Look for a real GDP estimate slightly above today's consensus at 1.3 per cent, and a CPI inflation forecast more in line with the Bank of England at 2.6 per cent.

Combine this with low wage recovery, weaker housing transaction levels, and slowing population growth, and previous fiscal targets are now unfeasible.

The £10.4 billion surplus pencilled in for 2019/2020 could now very well be a £14.9 billion deficit, recent analysis from the Institute for Fiscal Studies (IFS) suggests.

Its experts warned the chancellor that the impact of Brexit may force austerity to continue beyond the next election to eliminate the budget deficit built up during the financial crisis.

Deutsche Bank reckons public sector net borrowing (PSNB) will return to a surplus in 2021/22, two years later than ex-chancellor George Osborne predicted in the 2016 Budget. Net debt could peak at 87 per cent in 2018/19, from 71.3 per cent in 2010/11.

According to the broker, expect a £30 billion increase in PSNB on average over the five-year plan. 'Our projections assume a net relaxation of the fiscal stance over the next three years of 0.75 per cent of GDP,' it says.

'It may be less than this. Either way, we expect the chancellor to say he is keeping some 'fiscal space' in reserve if needed.'

So this will be no easy debut budget for Hammond. He must reset fiscal expectations without undermining the government's credibility. To be fair, he's in good company: 10 of the 12 UK targets have been abandoned or missed since 1997, according to the IFS.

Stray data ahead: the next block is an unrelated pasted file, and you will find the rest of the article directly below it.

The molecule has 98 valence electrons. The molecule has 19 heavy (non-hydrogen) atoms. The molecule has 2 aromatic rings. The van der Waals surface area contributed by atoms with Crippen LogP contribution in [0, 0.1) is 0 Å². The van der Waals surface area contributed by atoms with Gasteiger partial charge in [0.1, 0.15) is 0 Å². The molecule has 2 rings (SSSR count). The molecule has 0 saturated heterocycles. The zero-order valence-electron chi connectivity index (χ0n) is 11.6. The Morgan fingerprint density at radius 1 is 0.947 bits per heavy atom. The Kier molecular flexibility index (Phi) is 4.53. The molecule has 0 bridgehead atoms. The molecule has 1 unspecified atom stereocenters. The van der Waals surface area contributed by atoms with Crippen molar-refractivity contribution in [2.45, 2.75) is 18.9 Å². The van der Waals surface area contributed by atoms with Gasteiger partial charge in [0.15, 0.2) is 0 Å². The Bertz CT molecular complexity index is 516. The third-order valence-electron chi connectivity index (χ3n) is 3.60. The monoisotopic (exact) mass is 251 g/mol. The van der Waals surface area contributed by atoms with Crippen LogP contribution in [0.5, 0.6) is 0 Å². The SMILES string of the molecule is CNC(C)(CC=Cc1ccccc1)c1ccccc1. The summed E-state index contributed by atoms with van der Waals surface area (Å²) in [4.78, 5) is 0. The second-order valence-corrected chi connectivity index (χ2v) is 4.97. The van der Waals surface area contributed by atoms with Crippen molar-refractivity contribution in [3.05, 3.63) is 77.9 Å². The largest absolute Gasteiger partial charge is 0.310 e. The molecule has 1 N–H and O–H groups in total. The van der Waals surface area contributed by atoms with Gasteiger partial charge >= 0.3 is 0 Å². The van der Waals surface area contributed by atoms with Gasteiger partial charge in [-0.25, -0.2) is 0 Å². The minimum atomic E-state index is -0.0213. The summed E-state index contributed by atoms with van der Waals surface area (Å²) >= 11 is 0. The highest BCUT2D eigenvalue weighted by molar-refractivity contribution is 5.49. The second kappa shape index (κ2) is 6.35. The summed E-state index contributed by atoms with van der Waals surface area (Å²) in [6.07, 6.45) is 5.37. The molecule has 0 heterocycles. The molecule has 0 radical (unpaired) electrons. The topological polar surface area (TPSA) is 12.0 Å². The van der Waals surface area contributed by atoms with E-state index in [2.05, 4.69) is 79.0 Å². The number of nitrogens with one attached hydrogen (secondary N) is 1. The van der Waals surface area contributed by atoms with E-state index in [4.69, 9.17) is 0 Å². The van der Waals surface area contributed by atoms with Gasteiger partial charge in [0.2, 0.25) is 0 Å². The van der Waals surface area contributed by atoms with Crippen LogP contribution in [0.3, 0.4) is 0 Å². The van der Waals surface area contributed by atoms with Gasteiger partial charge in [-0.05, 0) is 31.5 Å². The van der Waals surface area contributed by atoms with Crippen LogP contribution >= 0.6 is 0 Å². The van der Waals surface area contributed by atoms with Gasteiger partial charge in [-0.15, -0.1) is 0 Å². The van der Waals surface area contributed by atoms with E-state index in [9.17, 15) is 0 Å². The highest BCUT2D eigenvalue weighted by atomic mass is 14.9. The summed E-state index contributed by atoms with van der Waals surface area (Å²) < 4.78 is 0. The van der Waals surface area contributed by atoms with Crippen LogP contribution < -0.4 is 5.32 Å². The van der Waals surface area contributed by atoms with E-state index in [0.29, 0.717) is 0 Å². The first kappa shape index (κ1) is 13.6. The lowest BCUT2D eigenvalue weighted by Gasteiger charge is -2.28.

To make Wednesday less of a shock, we took a look at what Hammond might pull out of his red box.


Hammond wants to fulfil the Conservative manifesto pledge to increase the personal income tax threshold from £11,000 to £12,500, and raise the 40p higher rate of tax from £43,000 to £50,000.

This will hit clearly hit income tax revenue at a time when the government is already struggling to return to pre-crisis levels. It could also cause a spike in consumer price inflation (CPI) above targets, potentially hitting receipts further.

It's good news for businesses: Hammond wants to continue reducing corporation tax from 20 per cent to 17 per cent by 2020 to ensure the UK is still an attractive place to do business in/with, countering post-Brexit reluctance.

Osborne spoke of a reduction to 15 per cent at the end of his tenure, but Hammond has quashed this suggestion.


Launching in April 2017, the Lifetime Isa is still rough around the edges. If aged between 18 and 40, a saver can put up to £4,000 a year in their Lisa, and the government will add a 25 per cent bonus.